As a team, the office manager and dentist will develop procedures and policies for the practice. These policies and procedures will be written out and used when hiring and training. They can also be referenced when needed, making HR conversations easier because there have been defined expectations.

Example of an office manager's daily tasks include:

  • Checking the schedule
  • Make sure past due accounts are followed up on
  • Meet with the scheduling coordinator and find out how many new patients are scheduled
  • Ensure front office staff is properly trained and prepared for the day
  • Keep open communication with the doctor
  • Stay on top of paperwork and practice bills
  • Check KPI's, run reports, and create action plans based off them
  • Review reports with doctor

 

Front Desk/Receptionist

Front desk and receptionist are similar roles and the names can be interchanged. But a receptionist job description is to answer phone calls, take messages, and receive guests. This is more limited than the tasks of a front desk agent which goes beyond that into filing paperwork, making follow up calls, etc.

Example of a front desk/receptionist's daily tasks include:

  • Welcome and check in patients
  • Answer phones and take messages
  • Maintain reception area
  • Updates patient records

 

Scheduling Coordinator

A scheduling coordinator is often an additional role to the front desk administrator or office manager. A scheduling coordinator is in charge of making sure that the practice's schedule is full and stays full. This includes sending follow ups and appointment reminders.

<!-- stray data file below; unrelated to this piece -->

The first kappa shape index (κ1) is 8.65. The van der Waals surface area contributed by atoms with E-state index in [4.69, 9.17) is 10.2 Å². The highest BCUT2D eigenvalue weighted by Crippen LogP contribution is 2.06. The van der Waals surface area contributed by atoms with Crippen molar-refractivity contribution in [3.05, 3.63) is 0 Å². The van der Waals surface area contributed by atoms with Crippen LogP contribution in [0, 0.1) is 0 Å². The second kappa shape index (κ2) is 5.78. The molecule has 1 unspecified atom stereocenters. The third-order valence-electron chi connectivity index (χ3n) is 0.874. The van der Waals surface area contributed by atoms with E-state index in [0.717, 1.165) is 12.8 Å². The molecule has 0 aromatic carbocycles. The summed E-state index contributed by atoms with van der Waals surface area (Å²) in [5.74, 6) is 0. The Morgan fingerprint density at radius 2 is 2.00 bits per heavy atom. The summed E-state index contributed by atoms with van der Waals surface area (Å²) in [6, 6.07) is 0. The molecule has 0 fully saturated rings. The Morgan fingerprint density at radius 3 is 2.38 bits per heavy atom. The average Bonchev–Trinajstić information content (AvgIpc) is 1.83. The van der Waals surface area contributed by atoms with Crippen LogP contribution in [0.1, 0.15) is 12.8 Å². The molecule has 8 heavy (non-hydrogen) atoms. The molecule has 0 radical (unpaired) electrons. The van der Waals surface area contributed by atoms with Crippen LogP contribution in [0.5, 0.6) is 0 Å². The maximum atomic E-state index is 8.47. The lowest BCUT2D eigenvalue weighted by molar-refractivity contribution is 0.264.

Example of a scheduling coordinator's daily tasks include:

  • Checking automated follow ups/appointment reminders
  • Updating schedule on a consistent and timely basis
  • Filling broken appointments
  • Updating team's task list based on the schedule
  • Running patient value reports

 

Office Assistant

An office assistant's role is primarily to assist the front office's needs. This can vary from updating patient profiles and paperwork to answering phones and checking in patients.

Example of an office assistant's daily tasks include:

  • Ensure reception area is ready for patients
  • Check office supplies
  • Run errands for the front office
  • Assist Office Manager
  • Check practice's messages

 

Back Office Staff

Your back office team typically includes a dentist, dental assistant, dental nurse, dental technician and hygienist. The roles are more clearly defined but that doesn't mean their shouldn't still be task lists in place. Below are a few examples of typical tasks that must be completed by each back office role.